BY Fast Company 3 MINUTE READ

In the future, technology may allow companies to operate without leaders. That’s because Web 3.0 and the widesprefad adoption of blockchain have created the potential for decentralized autonomous organizations (DAOs) to exist.

I’m a software engineer and technical copywriter. My job is to understand technology and to be able to clearly communicate how it works and how it can be applied. So here’s what DAOs are, why they’re important, and how they may change work.


In a nutshell, DAOs are legal structures that have no centralized authoritative governing body. Instead, a DAO is made up of a variety of members who all act collectively to make decisions and pursue common goals. Think of these as organizations with bottom-up management systems rather than top-down management systems.

DAOs are only possible through the adoption of digital currencies and blockchain technology. By their very nature, blockchain systems and currencies are decentralized; they aren’t controlled by any one institution, like a central bank or government. Instead, the currencies and records of currency amounts are distributed among networks and nodes (i.e., computer terminals).


Most DAOs rely on smart contracts, encoded agreements based on blockchain networks that dictate decision-making powers based on the underlying activities or records of a blockchain.

As an example, depending on the outcome of a DAO vote, a code might be implemented to increase the number of coins, delete a portion of the coins, or even execute a company-wide pivot towards AI.

DAO votes occur on a blockchain. This ensures that the public ledger contains the only record of an organizational vote or decision, and should theoretically prevent anyone from tampering with records. Users have to select between mutually exclusive options when voting, and voting power may be distributed across a user network based on how many tokens they hold.

Businesses can also apply the DAO model through tokenization. All of the owners or board members of the company have a certain amount of leadership tokens, which dictate how much voting power each has.


Many of us in the tech industry believe that DAOs will have a major impact on workplaces across various industries. Here are a few of the potential ways DEOs will change the future of work.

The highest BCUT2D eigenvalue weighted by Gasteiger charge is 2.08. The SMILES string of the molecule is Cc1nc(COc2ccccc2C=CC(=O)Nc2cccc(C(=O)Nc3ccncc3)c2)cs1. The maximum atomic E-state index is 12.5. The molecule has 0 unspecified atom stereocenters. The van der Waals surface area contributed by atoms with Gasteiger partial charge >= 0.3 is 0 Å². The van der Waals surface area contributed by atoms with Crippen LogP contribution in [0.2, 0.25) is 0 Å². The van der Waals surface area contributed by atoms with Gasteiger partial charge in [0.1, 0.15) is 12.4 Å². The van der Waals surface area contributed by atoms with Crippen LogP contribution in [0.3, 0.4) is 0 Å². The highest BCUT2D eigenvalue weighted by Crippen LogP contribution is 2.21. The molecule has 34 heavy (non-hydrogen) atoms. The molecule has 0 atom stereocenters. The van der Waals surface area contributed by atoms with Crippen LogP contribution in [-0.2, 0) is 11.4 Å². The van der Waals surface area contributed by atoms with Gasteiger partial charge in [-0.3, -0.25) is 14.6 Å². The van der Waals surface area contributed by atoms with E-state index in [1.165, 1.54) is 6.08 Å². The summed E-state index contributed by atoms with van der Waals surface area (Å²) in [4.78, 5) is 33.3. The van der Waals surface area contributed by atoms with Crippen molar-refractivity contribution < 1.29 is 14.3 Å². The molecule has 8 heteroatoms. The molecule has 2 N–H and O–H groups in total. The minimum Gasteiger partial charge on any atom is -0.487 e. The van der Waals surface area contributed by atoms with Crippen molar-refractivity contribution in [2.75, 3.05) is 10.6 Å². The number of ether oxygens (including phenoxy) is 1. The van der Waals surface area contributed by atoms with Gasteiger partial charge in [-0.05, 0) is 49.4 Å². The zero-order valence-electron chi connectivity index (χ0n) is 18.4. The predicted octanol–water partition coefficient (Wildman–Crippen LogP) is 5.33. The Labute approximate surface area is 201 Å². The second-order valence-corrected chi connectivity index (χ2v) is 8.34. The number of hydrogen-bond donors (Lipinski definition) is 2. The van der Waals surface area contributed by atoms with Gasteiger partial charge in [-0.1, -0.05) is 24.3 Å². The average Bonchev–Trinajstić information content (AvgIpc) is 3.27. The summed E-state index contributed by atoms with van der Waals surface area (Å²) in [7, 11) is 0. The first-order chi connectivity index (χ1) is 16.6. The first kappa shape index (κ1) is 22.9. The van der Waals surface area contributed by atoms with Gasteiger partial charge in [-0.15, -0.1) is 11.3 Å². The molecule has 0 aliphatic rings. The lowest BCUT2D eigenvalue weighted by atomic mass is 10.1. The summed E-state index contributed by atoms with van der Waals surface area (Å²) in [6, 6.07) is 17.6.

Corporate leadership

Proponents believe that DAOs will completely redefine corporate leadership and how it functions. Rather than a small board of directors or executive team deciding on everything for a business, organizations can invite all employees to share leadership tokens and make decisions regarding the company’s future.

DAOs have the power to impact the workplace by democratizing leadership and giving employees greater control over the future of their collective companies. I believe this could be a great thing for workers’ rights and income levels. Companies, after all, profit off of the labor of workers and workers deserve to be compensated appropriately.

Corporate communication

DAOs also have the power to disrupt corporate communication and branding. The collaborative nature of these decentralized entities opens the door for an entirely different approach to messaging.

Traditional press release distribution, often controlled by a singular PR department or an external agency, will likely take on a new form within a DAO. Here, the process is transparent, subject to community approval, and often enhanced by the diverse perspectives of its members, which could make for more engaging and authentic public announcements.

Optimists believe that DAOs can put an end to cheesy, robotic press releases. If the majority of token holders want to be blunt and honest, the release will come out as such.

Working from home

Evangelists also argue that DAOs will make organizations more productive, allowing organizations to stop mandating 40-hour workweeks. The same hypothesis holds that employees might contribute several hours each week to several different DAOs.

As an example, the creator economy, populated by bloggers, video makers, and podcasters, has members who earn income from many different projects and monetization streams.

These trends will likely further reinforce the position and popularity of remote work. When organizations and all of their employees can vote on matters and make business decisions from afar through DAO frameworks, why would anyone want to commute to the office?

To be sure, there are also challenges and risks that early adopters of DAOs will need to overcome. For instance, humans only have a limited amount of energy for information and decision-making. It’s unlikely that everyone will participate in every potential decision or vote that a DAO enables. What’s more, smart contracts don’t eliminate any of the social or political dimensions of governance, so there is of course always a risk of bad actors. Plus, setting up the infrastructure for cryptocurrencies, blockchain networks, and DAOs themselves can be difficult, and it relies on existing IT infrastructure or massive investments in a new one.

All in all, DAOs have the potential to truly revolutionize how we do business and how we govern ourselves. Ultimately, I believe it is only a matter of time until DAOs become even more popular and widespread worldwide.